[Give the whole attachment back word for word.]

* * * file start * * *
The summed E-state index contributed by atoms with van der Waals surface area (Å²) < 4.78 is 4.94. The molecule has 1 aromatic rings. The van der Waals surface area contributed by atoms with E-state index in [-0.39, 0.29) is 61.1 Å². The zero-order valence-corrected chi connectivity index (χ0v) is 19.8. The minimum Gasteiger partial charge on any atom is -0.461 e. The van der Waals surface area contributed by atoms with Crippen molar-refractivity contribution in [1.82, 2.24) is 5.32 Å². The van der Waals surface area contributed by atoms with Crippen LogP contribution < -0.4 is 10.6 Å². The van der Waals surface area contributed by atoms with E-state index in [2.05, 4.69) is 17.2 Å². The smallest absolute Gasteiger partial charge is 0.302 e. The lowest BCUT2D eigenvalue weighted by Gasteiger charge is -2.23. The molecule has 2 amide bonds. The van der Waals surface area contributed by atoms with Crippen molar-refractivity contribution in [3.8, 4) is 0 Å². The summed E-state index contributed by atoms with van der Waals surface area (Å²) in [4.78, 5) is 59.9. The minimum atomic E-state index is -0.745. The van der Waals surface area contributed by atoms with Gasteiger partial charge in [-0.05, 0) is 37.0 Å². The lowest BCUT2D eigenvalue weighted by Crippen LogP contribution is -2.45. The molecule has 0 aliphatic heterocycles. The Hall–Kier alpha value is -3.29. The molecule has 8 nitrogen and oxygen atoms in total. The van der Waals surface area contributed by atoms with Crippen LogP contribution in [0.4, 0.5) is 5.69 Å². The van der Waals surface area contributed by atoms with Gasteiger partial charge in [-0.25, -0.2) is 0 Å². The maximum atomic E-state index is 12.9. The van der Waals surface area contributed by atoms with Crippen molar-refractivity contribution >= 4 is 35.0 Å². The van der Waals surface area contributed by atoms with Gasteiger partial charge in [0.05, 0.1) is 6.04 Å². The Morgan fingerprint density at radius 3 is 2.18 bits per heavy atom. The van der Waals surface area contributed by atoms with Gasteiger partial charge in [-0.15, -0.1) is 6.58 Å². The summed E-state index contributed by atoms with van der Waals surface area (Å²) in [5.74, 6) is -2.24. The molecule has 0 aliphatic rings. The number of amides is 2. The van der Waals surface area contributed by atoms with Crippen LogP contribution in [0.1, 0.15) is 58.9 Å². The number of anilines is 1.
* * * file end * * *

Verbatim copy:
The summed E-state index contributed by atoms with van der Waals surface area (Å²) < 4.78 is 4.94. The molecule has 1 aromatic rings. The van der Waals surface area contributed by atoms with E-state index in [-0.39, 0.29) is 61.1 Å². The zero-order valence-corrected chi connectivity index (χ0v) is 19.8. The minimum Gasteiger partial charge on any atom is -0.461 e. The van der Waals surface area contributed by atoms with Crippen molar-refractivity contribution in [1.82, 2.24) is 5.32 Å². The van der Waals surface area contributed by atoms with Crippen LogP contribution < -0.4 is 10.6 Å². The van der Waals surface area contributed by atoms with E-state index in [2.05, 4.69) is 17.2 Å². The smallest absolute Gasteiger partial charge is 0.302 e. The lowest BCUT2D eigenvalue weighted by Gasteiger charge is -2.23. The molecule has 2 amide bonds. The van der Waals surface area contributed by atoms with Crippen molar-refractivity contribution in [3.8, 4) is 0 Å². The summed E-state index contributed by atoms with van der Waals surface area (Å²) in [4.78, 5) is 59.9. The minimum atomic E-state index is -0.745. The van der Waals surface area contributed by atoms with Gasteiger partial charge in [-0.05, 0) is 37.0 Å². The lowest BCUT2D eigenvalue weighted by Crippen LogP contribution is -2.45. The molecule has 0 aliphatic heterocycles. The Hall–Kier alpha value is -3.29. The molecule has 8 nitrogen and oxygen atoms in total. The van der Waals surface area contributed by atoms with Crippen LogP contribution in [0.4, 0.5) is 5.69 Å². The van der Waals surface area contributed by atoms with Gasteiger partial charge in [-0.25, -0.2) is 0 Å². The maximum atomic E-state index is 12.9. The van der Waals surface area contributed by atoms with Crippen molar-refractivity contribution >= 4 is 35.0 Å². The van der Waals surface area contributed by atoms with Gasteiger partial charge in [0.05, 0.1) is 6.04 Å². The Morgan fingerprint density at radius 3 is 2.18 bits per heavy atom. The van der Waals surface area contributed by atoms with Gasteiger partial charge in [-0.15, -0.1) is 6.58 Å². The summed E-state index contributed by atoms with van der Waals surface area (Å²) in [5.74, 6) is -2.24. The molecule has 0 aliphatic rings. The number of amides is 2. The van der Waals surface area contributed by atoms with Crippen LogP contribution in [0.1, 0.15) is 58.9 Å². The number of anilines is 1.